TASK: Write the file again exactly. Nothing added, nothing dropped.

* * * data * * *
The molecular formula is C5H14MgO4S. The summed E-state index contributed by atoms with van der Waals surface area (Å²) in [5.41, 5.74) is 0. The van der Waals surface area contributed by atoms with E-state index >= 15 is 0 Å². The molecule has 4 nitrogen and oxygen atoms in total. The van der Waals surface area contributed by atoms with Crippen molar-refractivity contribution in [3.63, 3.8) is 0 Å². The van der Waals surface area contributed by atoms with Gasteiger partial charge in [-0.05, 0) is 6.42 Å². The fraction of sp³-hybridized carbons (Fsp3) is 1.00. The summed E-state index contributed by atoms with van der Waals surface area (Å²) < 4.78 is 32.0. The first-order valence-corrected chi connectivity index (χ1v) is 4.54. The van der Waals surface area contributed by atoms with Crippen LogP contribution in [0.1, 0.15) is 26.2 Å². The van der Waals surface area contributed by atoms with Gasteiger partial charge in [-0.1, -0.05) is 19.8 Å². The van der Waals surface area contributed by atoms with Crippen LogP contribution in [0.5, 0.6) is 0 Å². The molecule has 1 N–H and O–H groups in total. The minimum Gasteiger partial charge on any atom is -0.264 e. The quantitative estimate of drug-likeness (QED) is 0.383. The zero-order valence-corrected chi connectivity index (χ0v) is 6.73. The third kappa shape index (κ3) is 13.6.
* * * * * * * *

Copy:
The molecular formula is C5H14MgO4S. The summed E-state index contributed by atoms with van der Waals surface area (Å²) in [5.41, 5.74) is 0. The van der Waals surface area contributed by atoms with E-state index >= 15 is 0 Å². The molecule has 4 nitrogen and oxygen atoms in total. The van der Waals surface area contributed by atoms with Crippen molar-refractivity contribution in [3.63, 3.8) is 0 Å². The van der Waals surface area contributed by atoms with Gasteiger partial charge in [-0.05, 0) is 6.42 Å². The fraction of sp³-hybridized carbons (Fsp3) is 1.00. The summed E-state index contributed by atoms with van der Waals surface area (Å²) < 4.78 is 32.0. The first-order valence-corrected chi connectivity index (χ1v) is 4.54. The van der Waals surface area contributed by atoms with Crippen LogP contribution in [0.1, 0.15) is 26.2 Å². The van der Waals surface area contributed by atoms with Gasteiger partial charge in [-0.1, -0.05) is 19.8 Å². The van der Waals surface area contributed by atoms with Crippen LogP contribution in [0.5, 0.6) is 0 Å². The molecule has 1 N–H and O–H groups in total. The minimum Gasteiger partial charge on any atom is -0.264 e. The quantitative estimate of drug-likeness (QED) is 0.383. The zero-order valence-corrected chi connectivity index (χ0v) is 6.73. The third kappa shape index (κ3) is 13.6.